TechEd 2010 – Day #1


Windows Phone 7

Today, I attended Jaime Rodriguez (http://blogs.msdn.com/b/jaimer/) sessions on Windows Phone 7. Great sessions!!

Some of my notes:

  • Main goals of Windows Phone 7:
    • “End users” first (or at the center). Two aspects:
      • METRO : Like in the subways stations, a pure and simple iconography can make a lot of sense to many people, i.e. they understand how to move around on the transports (not always easy to get started, but here in Berlin looking at the signs it was easy for mr to follow and get on the trains – I am french, and the principle worked).
        • METRO is the Design language. It is content centric and use the same font.
      • HUB : Integrated experience – a place to found links/content that are connected and group together to offer a better experience.
    • Great Platform
      • Developers used to Silverlight or XNA development will be already familiar with some of the technolgogies used to build Windows Phone applications.
    • Great Hardware
      • The iPhone is/was great because Apple controls the hardware specification.
      • Android, Google OS for Phones, does not control the hardware specs of phones manufacturers. As such, some mobile phones do not have the power to execute smoothly some of the applications and the end users experiences will not be good.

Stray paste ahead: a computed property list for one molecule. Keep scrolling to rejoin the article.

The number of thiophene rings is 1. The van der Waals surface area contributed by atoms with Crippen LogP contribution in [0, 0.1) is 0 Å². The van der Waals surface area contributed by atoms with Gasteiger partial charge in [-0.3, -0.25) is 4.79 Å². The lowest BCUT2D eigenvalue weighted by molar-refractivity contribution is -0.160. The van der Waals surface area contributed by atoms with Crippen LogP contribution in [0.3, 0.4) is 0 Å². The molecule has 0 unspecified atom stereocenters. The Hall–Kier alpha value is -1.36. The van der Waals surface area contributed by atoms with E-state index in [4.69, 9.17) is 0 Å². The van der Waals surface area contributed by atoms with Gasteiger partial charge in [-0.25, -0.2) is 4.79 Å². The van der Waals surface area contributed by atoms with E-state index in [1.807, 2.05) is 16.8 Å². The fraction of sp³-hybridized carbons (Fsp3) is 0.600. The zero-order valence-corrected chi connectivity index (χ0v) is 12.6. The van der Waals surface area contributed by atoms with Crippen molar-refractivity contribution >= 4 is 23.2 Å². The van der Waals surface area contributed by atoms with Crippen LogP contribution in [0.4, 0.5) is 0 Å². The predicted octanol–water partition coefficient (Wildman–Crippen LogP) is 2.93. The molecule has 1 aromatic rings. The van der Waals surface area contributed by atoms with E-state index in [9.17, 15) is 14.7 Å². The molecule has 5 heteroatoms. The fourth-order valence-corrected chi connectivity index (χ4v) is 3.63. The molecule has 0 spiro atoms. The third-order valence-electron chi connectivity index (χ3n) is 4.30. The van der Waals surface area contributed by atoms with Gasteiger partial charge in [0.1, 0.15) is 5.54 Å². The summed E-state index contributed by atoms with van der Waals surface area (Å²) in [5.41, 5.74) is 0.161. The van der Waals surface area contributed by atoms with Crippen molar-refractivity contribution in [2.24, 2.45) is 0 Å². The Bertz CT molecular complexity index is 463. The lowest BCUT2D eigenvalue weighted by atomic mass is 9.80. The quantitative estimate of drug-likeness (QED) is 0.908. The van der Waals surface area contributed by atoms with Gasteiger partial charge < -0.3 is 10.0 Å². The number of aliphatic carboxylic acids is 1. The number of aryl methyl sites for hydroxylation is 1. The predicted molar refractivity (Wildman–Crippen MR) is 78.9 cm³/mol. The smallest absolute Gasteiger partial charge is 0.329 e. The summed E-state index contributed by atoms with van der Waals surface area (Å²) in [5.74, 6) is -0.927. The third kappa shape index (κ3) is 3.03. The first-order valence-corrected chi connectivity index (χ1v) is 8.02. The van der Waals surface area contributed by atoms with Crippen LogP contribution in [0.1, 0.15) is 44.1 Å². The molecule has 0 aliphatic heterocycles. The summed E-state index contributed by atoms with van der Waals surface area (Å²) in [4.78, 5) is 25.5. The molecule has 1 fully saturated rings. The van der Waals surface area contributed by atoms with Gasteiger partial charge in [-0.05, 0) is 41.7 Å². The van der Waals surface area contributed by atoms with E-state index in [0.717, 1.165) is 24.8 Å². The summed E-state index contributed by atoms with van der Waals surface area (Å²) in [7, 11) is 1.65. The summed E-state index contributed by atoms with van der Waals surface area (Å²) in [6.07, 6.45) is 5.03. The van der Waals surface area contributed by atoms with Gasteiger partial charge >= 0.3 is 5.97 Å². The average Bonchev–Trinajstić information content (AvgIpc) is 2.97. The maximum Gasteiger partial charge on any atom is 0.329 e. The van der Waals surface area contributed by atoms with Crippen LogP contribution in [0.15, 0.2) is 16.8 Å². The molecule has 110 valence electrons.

• Microsoft does not build phones. However, it has come up with a minimal hardware specification that all phone makers targetting the Windows Phone OS must fullfill. This also guaranties to the Windows Phone developers that their applications will run on a minimal set of hardware capacities (screen resolutions, CPU, RAM, …).

Another main point I put down on my notes is the “tombstonning process”, i.e. the way that Windows Phone applications do not stay up and running in the background when an interruption comes (e.g. a phone call). In that case, your application is “Deactivated” and in most cases “tombstoned” (i.e. discarded from memory). This means that you need to serialized the application’s data and state during the “deactivated” event. Then, when your application is “(re-)activated”, you will need to read back that information and carry on like nothing happened for the end user.

To be honest, this is a new application life cycle that I do not like as a Developer. They might be good reasons to get this the way it is on Windows Phone (e.g. keep the minimum of processes running in memory in order to save energy, …), but it is not an easy concept to grasp and even less easy to develop with and test.

I hope this will be removed in a future version.

Have a look at Jaime’s powerpoint slides (http://blogs.msdn.com/b/jaimer/archive/2010/11/11/slides-and-demos-from-teched-sessions.aspx).

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1 Comment

  1. Windows Phone – Where are we at the end of 2011? « Joao @ iLab8

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